The Art of the Obvious by Dolores Dagenais, Paul Klein, and Tyler Weaver
When Tyler and I first talked about doing a video of OBVIOUSLY, we kicked around several different concepts and for awhile it looked like the project wasn’t going to happen at all. Then something really interesting happened - Tyler hit upon an idea that completely encapsulated what the song meant. The idea that love in and of itself is obvious enough to not need hearts flowers and violins to get the point across. Everyone no matter who they are or where they are understands on some level how love feels, whether it is romantic love, warm friendship or the strong bonds of family, or even in the case of most multi-hyphenates the love of doing something you enjoy. The love of creating. My lesson in this experience is that if you give that particular type of love a full head of steam to just run where it wants and get out of it’s way, things happen naturally and you end up with something at the end that is better than anything you could have planned. It seems pretty simple in retrospect...almost...obvious.

Thursday, May 13, 2010

Jon Reiss' TOTBO Tip of the Day 19 - Foreign Sales Reps by Jon Reiss
These are reps/agents that are relatively established in the split rights world and specialize in the sales of foreign rights. Generally they take a higher percentage (25 percent) than producer’s reps for domestic deals and many of them charge expenses as well. However, it is much harder to get a foreign sales advance because overall deals in foreign territories are diminishing, just like overall deals in the United States. The reasons for this decline in overall deals are the same as well. Television sales however remain the strongest of the traditional rights sales in foreign territories.  Tomorrow we will address television sales reps.
Rock and Roll Filmmaking by David Paul Baker

want to make work for middle class safe couples who want to watch a movie with a bottle of wine, and then pontificate about the nothingness in it afterwards with their dinner party friends!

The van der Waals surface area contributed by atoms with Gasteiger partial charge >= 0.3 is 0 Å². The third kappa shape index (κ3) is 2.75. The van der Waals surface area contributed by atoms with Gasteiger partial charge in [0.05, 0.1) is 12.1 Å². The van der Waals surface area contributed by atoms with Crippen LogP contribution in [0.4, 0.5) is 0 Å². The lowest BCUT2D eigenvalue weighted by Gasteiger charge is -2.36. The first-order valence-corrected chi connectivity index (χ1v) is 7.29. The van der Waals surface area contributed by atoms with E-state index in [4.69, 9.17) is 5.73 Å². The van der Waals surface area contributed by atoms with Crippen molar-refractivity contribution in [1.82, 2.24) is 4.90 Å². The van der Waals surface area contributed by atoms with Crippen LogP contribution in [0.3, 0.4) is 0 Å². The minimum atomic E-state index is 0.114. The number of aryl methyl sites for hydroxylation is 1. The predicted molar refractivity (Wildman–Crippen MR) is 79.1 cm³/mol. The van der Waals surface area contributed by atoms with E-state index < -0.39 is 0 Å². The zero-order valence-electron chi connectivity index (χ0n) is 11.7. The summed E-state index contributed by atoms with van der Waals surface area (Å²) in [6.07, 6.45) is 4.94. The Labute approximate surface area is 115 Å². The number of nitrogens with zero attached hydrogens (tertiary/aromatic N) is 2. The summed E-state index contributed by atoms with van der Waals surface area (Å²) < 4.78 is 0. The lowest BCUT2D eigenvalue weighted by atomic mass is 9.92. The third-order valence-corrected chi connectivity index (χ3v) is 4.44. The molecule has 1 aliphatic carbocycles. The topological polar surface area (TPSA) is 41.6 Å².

I will leave that to Richard Curtis!


want to make navel gazing, award desperate wannabe art drivel, that is made by self proclaimed geniuses, tortured souls, and whose only real goal is to try and get across how vulnerable and smart they are.

Friday, May 14, 2010

Jon Reiss' TOTBO Tip of the Day 20 -  Television Sales Reps by Jon Reiss

Television is a market that is hard to monetize if you DIY. You should get yourself a TV sales agent if you can. These agents/reps deal with television buyers all the time; they also go to specific television sales markets throughout the world.

Tyler @ Pulp Tone: HOUSE - Faith Healers by Tyler Weaver
It’s Friday – you were expecting a FRINGE review?  Last night’s episode of FRINGE was great, but it was setup for next week’s season finale, so I’ll just review both episodes at once – I’d rather have a lot to talk about instead of very little.
On with HOUSE…
Ah, Andre Braugher.
Where were you all season? Other than hanging with Ray Romano and Scott Bakula?
In spite of the delay of this review (I was on a deadline for a music video project – insert shameless self-promotion… here), this episode has stuck with me. Even the patient of the week, though only a passing plot development, was fascinating to watch, filled with drama as her husband strove to make her remember their marriage.

The Audacity to Get Paid by Tyler Weaver

A few months ago, on February 11, 2010, to be exact, I published a post called "Two Months."  This post was in "honor" of my second month of unemployment.

It's now four months later (plus two days), and here I am.  I'm in my sixth month of being (gainfully) unemployed.  As with the post of February 11, this post is not intended to illicit sympathy, or anything.  It's the way it is.  But, since that time something has changed.

I am no longer working for free.

Shrek Forever After: Medieval Peasant Faire, Part II by Quicksilverwest

(Editor's note - part one of this post lives at Quicksilver's blog.  Yay for cross-blogging! - T)

Shrek Forever After : California's Going "Green," Moneybags, green.
There is no so such monster as "too much." In a Universe where all is preponderant and bliss, why do we always pick on the movie?
Shrek Forever After Medieval Peasant Faire, Part II

In Shrek Forever After : Medieval Peasant Faire, total recall, thirty-passed, days, when Dreamworks was all a dither about the unscheduled, sched in the 'oh-so-not-so-shocking,' "